Integrated Photonics and Applications Centre (InPAC)

Centre Rationale:

The rise of ‘big data’, artificial intelligence and the internet of things predicts that the world will be filled with ubiquitous highly integrated objects, which can monitor and interact with the world, creating new paradigms for manufacture and indeed for the way humanity lives. This vision relies on technologies to sense and interact with the world, and which can manage enormous volumes of data, all while maintaining environmental robustness and low cost that we now take for granted for consumer electronics.

Electronic technologies are excellent for processing digital information, but lack the precision, sensitivity and parallelism to sense subtle features of our analogue world and the bandwidth to transport this detailed information to central processing hubs. Photonic approaches can provide orders of magnitude more sensitivity and millions of times more bandwidth than is possible with electronics and thus a partnership between these two technologies is inevitable.

Integrated Photonics is emerging as an industrial technology enabling photonic components to be integrated directly onto microchips using the same technology currently used to mass manufacture integrated electronics. Photonic Integrated Circuits (PICs) have been the subject of research for decades, but only now has the manufacturing infrastructure and industrial demand reached the scale and intensity where this technology can drive the sort of revolutionary impact already seen with integrated electronics.

We believe that the key to success is to investigate PICs with modularity and scalability coupled with reliable and standardised interfaces. This will enable us to rapidly create and iteratively refine integrated photonic solutions to important applications – with on-chip photonic circuitry scaling exponentially as we improve technology. In this way, we can deliver unprecedented solutions to real world problems while also probing the frontiers of novel integrated photonic technologies – spanning fundamental science, translational engineering and revolutionising applications in data, defence and biomedical fields.


Integrated Photonics and Applications Centre (InPAC) was founded in 2019 by Distinguished Professor Arnan Mitchell and key members of his integrated optics research team at RMIT University in Melbourne, Australia.

Centre Structure

The InPAC centre comprises of one centre director coordinating six focused teams (Design, Fabrication, Interfacing, Data communications, Biomedical and Defence), each of which is led by an early or mid-career researcher and includes a cohort of students.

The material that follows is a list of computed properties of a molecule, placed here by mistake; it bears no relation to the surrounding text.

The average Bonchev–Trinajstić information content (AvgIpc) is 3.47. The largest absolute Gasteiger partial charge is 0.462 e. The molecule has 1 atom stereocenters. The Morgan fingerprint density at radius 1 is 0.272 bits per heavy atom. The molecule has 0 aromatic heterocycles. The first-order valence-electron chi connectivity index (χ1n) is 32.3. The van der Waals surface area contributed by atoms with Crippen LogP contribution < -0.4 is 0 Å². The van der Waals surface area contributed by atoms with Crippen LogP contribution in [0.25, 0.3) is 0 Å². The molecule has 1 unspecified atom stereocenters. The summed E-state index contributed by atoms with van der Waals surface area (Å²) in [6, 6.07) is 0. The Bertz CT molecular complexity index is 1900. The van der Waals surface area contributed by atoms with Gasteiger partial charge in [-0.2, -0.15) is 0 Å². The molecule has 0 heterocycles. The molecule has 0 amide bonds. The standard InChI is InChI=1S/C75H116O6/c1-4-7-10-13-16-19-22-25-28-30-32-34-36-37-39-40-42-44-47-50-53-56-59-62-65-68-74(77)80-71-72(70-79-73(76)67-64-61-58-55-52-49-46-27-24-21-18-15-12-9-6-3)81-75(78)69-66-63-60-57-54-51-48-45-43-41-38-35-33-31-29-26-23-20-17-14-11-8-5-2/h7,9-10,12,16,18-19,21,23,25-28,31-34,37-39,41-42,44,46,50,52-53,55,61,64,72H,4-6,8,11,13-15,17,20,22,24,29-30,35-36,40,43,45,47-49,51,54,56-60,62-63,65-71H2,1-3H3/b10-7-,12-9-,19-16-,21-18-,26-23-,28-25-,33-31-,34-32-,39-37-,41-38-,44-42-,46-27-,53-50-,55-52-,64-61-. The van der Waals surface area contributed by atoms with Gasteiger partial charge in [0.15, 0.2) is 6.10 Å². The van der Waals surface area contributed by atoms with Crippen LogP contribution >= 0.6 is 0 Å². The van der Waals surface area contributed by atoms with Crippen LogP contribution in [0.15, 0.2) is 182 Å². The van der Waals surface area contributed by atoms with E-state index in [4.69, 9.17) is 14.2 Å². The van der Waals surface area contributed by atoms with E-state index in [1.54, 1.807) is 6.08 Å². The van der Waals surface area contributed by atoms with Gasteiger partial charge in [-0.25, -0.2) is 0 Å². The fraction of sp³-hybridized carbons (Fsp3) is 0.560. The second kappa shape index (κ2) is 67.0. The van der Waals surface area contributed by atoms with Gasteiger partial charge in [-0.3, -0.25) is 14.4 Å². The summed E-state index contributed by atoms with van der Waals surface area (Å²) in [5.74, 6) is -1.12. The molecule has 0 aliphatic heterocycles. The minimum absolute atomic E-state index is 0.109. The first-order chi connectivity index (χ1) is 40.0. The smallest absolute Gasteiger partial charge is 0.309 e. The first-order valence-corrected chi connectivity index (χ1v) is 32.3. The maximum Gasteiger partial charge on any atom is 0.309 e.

Centre Strategy

Using LEAN principles, the InPAC centre is focussed on the opportunities to achieve significant outcomes with end-user traction in 3 application areas in Biomedical, Defence and Data/Communications respectively and then works backwards to provide the required innovations to create impact in these areas. Each of these three application areas is headed by an applied technology researcher with ambitions for achieving industrial impact. These 3 application laboratories will engage directly with end-users in their respective disciplines to learn about the important problems and to show how integrated photonics can make impact in their area.

Once application opportunities are identified, innovative solutions will be drawn from a pipeline of capabilities represented by the three laboratories in Simulation and Design; Materials and Fabrication; and Packaging and Interfacing. This approach of end-user ‘pull’ rather than technology push will ensure that our energies are focussed on creating the greatest value for end users and ultimately impact for society.

Furthermore, the pipeline of capabilities can be directly accessed by external SMEs and other end users to enable rapid prototyping of photonic chips. The rapid prototyping of integrated photonic chips is achieved by forming modular building blocks with proven robustness and performance, allowing rapid design of complex systems that can scale exponentially in complexity and capability as we improve the fundamental technologies. We imagine these systems offering standardised, serialised interfaces – allowing end users to ‘plug them in’ to their existing systems, immediately deriving value and enabling critical feedback for the next iteration. Finally, we will monitor emerging global trends, ensuring that these chips are compatible with evolving scale up mass manufacture, so that they can be rapidly translated into the global industrial context.